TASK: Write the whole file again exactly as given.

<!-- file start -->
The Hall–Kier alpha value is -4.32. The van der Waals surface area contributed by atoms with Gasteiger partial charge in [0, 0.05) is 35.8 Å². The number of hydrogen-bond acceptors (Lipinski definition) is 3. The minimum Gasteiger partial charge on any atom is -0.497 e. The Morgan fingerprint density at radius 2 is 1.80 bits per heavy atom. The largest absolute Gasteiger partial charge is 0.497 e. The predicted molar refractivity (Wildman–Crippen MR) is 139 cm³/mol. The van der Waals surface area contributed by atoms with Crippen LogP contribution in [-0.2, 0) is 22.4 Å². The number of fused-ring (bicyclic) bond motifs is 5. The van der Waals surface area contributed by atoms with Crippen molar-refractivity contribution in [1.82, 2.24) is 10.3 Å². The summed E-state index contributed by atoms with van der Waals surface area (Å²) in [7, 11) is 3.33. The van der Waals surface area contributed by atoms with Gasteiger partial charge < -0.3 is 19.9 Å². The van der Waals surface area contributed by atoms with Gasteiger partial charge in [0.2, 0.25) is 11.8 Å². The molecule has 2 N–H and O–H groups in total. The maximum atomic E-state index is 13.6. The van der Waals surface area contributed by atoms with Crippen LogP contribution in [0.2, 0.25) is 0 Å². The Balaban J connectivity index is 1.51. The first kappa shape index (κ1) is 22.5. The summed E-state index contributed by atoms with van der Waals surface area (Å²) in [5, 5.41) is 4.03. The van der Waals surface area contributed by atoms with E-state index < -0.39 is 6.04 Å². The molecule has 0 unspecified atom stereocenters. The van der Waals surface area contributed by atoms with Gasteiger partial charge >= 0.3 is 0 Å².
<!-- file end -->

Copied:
The Hall–Kier alpha value is -4.32. The van der Waals surface area contributed by atoms with Gasteiger partial charge in [0, 0.05) is 35.8 Å². The number of hydrogen-bond acceptors (Lipinski definition) is 3. The minimum Gasteiger partial charge on any atom is -0.497 e. The Morgan fingerprint density at radius 2 is 1.80 bits per heavy atom. The largest absolute Gasteiger partial charge is 0.497 e. The predicted molar refractivity (Wildman–Crippen MR) is 139 cm³/mol. The van der Waals surface area contributed by atoms with Crippen LogP contribution in [-0.2, 0) is 22.4 Å². The number of fused-ring (bicyclic) bond motifs is 5. The van der Waals surface area contributed by atoms with Crippen molar-refractivity contribution in [1.82, 2.24) is 10.3 Å². The summed E-state index contributed by atoms with van der Waals surface area (Å²) in [7, 11) is 3.33. The van der Waals surface area contributed by atoms with Gasteiger partial charge < -0.3 is 19.9 Å². The van der Waals surface area contributed by atoms with Gasteiger partial charge in [0.2, 0.25) is 11.8 Å². The molecule has 2 N–H and O–H groups in total. The maximum atomic E-state index is 13.6. The van der Waals surface area contributed by atoms with Crippen LogP contribution in [0.2, 0.25) is 0 Å². The Balaban J connectivity index is 1.51. The first kappa shape index (κ1) is 22.5. The summed E-state index contributed by atoms with van der Waals surface area (Å²) in [5, 5.41) is 4.03. The van der Waals surface area contributed by atoms with E-state index < -0.39 is 6.04 Å². The molecule has 0 unspecified atom stereocenters. The van der Waals surface area contributed by atoms with Gasteiger partial charge >= 0.3 is 0 Å².